Man Throws 4,800 Bottled Messages into the Sea, Gets 3,100 Replies
Credit this determined Canadian for steadfastly using what could be the world's slowest form of social networking: a message in a bottle. For the past 15 years Harold Hackett has been communicating with people from all over the world, not by phone or the Internet, but simply through a floating time capsule delivered by ocean waves. Starting his unusual hobby back in 1996, Hackett has since sent over 4,800 Ocean Spray juice bottles from a beach in Prince Edward Island into the Atlantic coast, and patiently waits for someone from another far-flung region to discover the enclosed message within the bottle.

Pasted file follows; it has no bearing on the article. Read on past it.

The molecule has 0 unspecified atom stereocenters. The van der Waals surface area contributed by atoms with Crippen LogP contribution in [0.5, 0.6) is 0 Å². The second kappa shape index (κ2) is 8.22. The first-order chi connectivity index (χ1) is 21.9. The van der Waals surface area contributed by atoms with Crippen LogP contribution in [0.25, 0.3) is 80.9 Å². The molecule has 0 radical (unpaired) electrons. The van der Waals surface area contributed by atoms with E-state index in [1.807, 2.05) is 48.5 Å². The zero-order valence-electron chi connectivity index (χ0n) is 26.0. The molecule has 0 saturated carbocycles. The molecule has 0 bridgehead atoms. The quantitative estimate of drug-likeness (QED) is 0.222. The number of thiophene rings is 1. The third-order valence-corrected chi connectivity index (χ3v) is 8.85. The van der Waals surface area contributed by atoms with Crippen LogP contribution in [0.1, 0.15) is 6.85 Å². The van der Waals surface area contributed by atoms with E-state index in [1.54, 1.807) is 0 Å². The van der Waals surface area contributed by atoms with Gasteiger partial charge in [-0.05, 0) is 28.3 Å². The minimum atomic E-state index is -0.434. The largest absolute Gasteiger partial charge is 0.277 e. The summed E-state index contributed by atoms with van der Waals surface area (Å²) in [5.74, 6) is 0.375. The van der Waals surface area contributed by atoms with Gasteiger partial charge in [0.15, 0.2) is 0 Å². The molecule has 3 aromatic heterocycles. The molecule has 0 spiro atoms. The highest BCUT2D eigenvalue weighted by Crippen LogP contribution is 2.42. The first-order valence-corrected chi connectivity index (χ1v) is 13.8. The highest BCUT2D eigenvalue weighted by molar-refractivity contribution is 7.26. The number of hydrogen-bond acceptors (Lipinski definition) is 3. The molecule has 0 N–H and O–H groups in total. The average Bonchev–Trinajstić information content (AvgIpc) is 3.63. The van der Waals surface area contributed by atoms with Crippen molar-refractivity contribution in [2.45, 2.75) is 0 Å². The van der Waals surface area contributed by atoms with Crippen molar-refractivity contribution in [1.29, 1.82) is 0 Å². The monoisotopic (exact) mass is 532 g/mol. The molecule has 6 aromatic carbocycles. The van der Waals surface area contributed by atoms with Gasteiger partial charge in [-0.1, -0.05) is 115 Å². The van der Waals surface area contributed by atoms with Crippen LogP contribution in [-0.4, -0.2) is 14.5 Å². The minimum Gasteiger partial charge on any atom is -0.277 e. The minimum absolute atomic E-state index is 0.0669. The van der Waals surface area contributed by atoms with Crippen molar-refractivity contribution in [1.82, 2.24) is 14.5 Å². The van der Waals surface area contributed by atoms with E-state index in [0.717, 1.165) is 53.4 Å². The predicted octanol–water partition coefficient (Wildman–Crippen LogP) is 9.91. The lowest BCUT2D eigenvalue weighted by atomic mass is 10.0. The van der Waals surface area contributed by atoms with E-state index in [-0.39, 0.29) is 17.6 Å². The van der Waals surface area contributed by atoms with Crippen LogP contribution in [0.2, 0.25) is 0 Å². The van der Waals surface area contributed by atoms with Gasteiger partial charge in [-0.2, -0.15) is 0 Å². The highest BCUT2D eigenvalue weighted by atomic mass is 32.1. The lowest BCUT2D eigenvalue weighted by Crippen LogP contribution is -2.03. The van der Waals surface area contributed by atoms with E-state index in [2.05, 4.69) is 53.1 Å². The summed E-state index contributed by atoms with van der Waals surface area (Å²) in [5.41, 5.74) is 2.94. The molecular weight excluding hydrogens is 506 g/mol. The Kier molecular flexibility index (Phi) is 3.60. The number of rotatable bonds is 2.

So far, he's received more than 3,000 replies globally: some from the shores of the United States and others from as far away as Ireland, South America, and Africa. A few of these bottled messages take as much as 10 years before Hackett receives any correspondence, but he doesn't seem to mind the waiting. But why does he use such an archaic form of reaching out to others? Hackett explains that he'd much rather hear from people the old fashioned way. He also stresses that he has never included his phone number on his bottled notes, only his postal address, so that people would be compelled to write him a letter instead. Hackett plans on continuing this 15-year tradition, and in the process will likely encourage more people to use a more primitive mode of social networking, without the help of modern technology.